The animals were positioned in dorsal decubitus with a 20-degree elevation of the forelimbs. Subsequently, an incision was made at the midline sagittal plane under the 0.5-cm linea alba in the lower third of the abdomen to introduce the 2.7-mm laparoscope. The laparoscope was fixed with an “X” suture, and the pneumoperitoneum was established using a 25X7G needle parallel to the laparoscope with carbon dioxide (CO2). The surgery proceeded, and upon visualisation of the diaphragm muscle, a 24G catheter needle connected to an insulin syringe containing the MSCs was introduced into the 10th intercostal space.
Mesenchymal stem cells from rabbit olfactory epithelium were xenotransplanted at a concentration of 2x105 cells suspended in sterile saline solution. No immunosuppressive drugs were used.
The post-surgical protocol consisted of 2.5 mg/kg flunixin meglumine for 3 days and 2 mg/kg of meperidine hydrochloride 3 times a day for 5 days for analgesia. For prophylactic antibiotic therapy, 10 mg/kg enrofloxacin was administered intramuscularly twice per day. After 8 days, the animals were euthanised with an overdose of anaesthesia, and the diaphragmatic muscles, together with the intercostal muscles, were collected in sterile plates containing PBS solution to wash the material.
In all groups, the diaphragm muscle fragments were collected and fixed in 4% paraformaldehyde for 24 hours. They were then dehydrated in an ascending ethanol series (70% to 100%), made diaphanous in xylene and embedded in Paraplast® (Leica/Germany), from which 3x4 cm rectangular blocks were prepared. Then, 5-μm serial sections were generated using an automatic microtome (Leica RM 2065) to prepare the slides, which were subsequently deparaffinised in an oven at 60°C for 2 hours.
Hematoxylin-eosin staining was used for the structural and histopathological analysis of the dystrophic muscle characteristics . The slides were imaged using an Olympus BX 60 Microscope coupled to an Axio CAM HRc camera with Zeiss® KS 400 software.
The identification of GFP (green fluorescent protein) in the diaphragm of the animals euthanised 8 days after the injection of rabbit olfactory epithelial stem cells was performed using anti-GFP antibodies (Living Colours GFP Monoclonal Antibody, Clontech, cat. # 632375, Foster City,Califórnia 94404, USA).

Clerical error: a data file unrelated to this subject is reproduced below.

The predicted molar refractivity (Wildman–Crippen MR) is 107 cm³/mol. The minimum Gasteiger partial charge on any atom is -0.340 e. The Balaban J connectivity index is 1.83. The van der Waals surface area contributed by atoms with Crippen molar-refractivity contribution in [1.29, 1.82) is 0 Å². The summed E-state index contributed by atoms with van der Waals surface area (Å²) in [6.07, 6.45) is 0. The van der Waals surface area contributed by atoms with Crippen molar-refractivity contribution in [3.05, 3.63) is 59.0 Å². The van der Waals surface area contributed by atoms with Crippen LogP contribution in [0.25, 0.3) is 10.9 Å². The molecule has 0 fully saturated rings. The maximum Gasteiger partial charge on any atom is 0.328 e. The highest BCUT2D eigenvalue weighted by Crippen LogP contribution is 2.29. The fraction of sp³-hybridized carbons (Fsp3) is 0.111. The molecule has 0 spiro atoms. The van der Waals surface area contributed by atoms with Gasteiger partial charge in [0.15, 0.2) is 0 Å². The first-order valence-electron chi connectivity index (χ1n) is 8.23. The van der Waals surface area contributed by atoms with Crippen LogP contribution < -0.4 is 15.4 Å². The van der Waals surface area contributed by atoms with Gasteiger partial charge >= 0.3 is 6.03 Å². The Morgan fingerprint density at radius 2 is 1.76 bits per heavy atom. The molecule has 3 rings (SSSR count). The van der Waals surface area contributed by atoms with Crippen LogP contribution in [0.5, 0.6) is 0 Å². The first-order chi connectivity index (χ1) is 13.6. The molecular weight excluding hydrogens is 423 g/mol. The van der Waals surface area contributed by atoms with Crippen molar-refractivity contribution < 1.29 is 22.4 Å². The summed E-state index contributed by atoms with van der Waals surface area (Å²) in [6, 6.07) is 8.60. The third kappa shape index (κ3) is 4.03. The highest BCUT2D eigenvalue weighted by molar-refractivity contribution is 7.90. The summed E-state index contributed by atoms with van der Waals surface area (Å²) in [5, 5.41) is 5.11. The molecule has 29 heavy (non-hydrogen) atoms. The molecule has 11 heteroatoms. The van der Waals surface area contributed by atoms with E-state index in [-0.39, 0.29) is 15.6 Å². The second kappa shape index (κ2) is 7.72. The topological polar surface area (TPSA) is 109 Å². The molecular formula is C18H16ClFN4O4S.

The 5-μm sections were deparaffinised in xylene and rehydrated in a series of solutions with decreasing ethanol concentrations. The sections were heated in citrate buffer (0.384 g citric acid monohydrate and 2.352 g sodium citrate tribasic dihydrate in 1 L of distilled water, pH 6.0) for 15 minutes in a microwave oven to perform antigen retrieval. The endogenous tissue peroxidase activity was blocked by incubation in a 3% solution of hydrogen peroxide in 1 M Tris–HCl buffer, pH 7.5 (TBS, 60.57 g Tris in 500 mL ultrapure water), for 30 minutes. The sections were incubated with 10% goat serum in TBS for 30 minutes to block non-specific binding. The primary antibody was diluted to 0.2 mg/mL in TBS buffer containing 1% goat serum and incubated overnight at 4°C in a moist chamber. In parallel, slices were incubated at the same concentration of irrelevant antibody as an isotype control (IgG, anti-mouse IgG).
After incubation with the primary antibody, all sections were washed with TBS containing 1% goat serum. The reaction was visualised using the multipurpose Dako Advance HRP Link kit (cat. # K4069, Dako, USA) according to the manufacturer’s instructions. The reaction was visualised by precipitation of 3,3′-diaminobenzidine (DAB Peroxidase Substrate Kit, 3,3′-diaminobenzidine, cat. # SK-4100). Finally, the sections were counter-stained with hematoxylin, dehydrated and mounted on slides for light microscopy analysis.
Structural analysis of the diaphragm muscle
In the mdx group that not received stem cell implants, i.e., group B (Figure 1, B), the epimysium is present and a robust perimysial inflammatory infiltrate was observed. Moreover, the muscle cells displayed central nuclei. In these animals, we observed the presence of fibres with various diameters.
Some basal nuclei can be observed in mdx stem cell treated group (Figure 1, C).The presence of a myoblast bundle is noted only at stem cell treated group and exhibit long and tubular appearance can be observed in low (Figure 1, C) and high magnification (Figure 1, D).
Cell implantation analysis
The mdx mouse is an animal model that is amenable to preclinical trials regarding changes in the diaphragm muscle. This muscle exhibits morphology, biochemistry and functions similar to human DMD and may contribute to new studies of diseases involving the diaphragm.